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Checking Some Complex Limits

  1. Apr 13, 2008 #1
    [SOLVED] Checking Some Complex Limits

    The problem statement, all variables and given/known data
    Find the limit of each function at the given point or explain why it does not exist.

    (a) f(z) = (1 - Im z)-1 at 8 + i
    (b) f(z) = (z - 2) log |z - 2| at 2

    The attempt at a solution
    (a) f(z) is a real valued function and it seems to me that it approaches infinity as z approaches 8 + i. The book states the limit doesn't exist. I don't get it.

    (b) This one is also real valued. Can I safely apply l'Hospital's rule? I'm worried because of log |z - 2|. I know |z - 2| is not differentiable at 2 but since I'm taking a limit, I need not worry right? I get that the limit is 0. Is there another way to evaluate the limit without l'Hospital's rule or using power series?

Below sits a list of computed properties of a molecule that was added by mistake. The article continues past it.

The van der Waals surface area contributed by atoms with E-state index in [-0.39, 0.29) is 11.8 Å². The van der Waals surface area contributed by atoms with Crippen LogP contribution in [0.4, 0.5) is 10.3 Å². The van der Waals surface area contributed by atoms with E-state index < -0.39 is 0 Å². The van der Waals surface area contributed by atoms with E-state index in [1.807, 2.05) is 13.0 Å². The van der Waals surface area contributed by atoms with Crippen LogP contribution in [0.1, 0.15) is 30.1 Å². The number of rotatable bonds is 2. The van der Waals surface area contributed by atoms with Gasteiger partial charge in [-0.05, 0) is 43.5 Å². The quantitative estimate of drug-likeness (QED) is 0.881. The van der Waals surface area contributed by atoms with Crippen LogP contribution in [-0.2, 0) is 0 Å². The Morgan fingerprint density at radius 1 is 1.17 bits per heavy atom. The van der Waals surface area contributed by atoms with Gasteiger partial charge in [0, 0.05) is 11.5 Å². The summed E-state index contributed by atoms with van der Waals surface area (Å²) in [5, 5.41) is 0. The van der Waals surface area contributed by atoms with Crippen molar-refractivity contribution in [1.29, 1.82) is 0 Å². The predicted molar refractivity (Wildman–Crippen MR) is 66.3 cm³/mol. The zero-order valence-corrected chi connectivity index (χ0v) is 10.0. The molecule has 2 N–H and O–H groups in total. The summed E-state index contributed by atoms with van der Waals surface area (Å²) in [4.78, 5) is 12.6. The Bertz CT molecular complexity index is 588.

2. jcsd
  3. Apr 13, 2008 #2


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    Saying that the limit is infinity is just saying that it doesn't exist in a certain way. b) is not real valued. But if you consider the absolute value of f(z) you should be able to show that it converges to zero. That |z-2| is not differentiable at zero is not a problem, yes, because you are taking a limit. If |f(z)|->0 then f(z)->0.
  4. Apr 13, 2008 #3
    Hmm...I was thinking that a limit doesn't exist in the sense of say cos x as x -> infinity.

    Right. I ignored the (z - 2). Sorry

    According to my book, it says that if a sequence zn converges then so does |zn|, but that the converse is generally false. I would imagine that this also holds for functions so your last statement is necessarily true.
  5. Apr 13, 2008 #4


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    It's certainly false that |f(z)|->L implies f(z)->L. It is not false if L is zero. Think about it.
  6. Apr 13, 2008 #5
    I got it know. Thank you for the insight.
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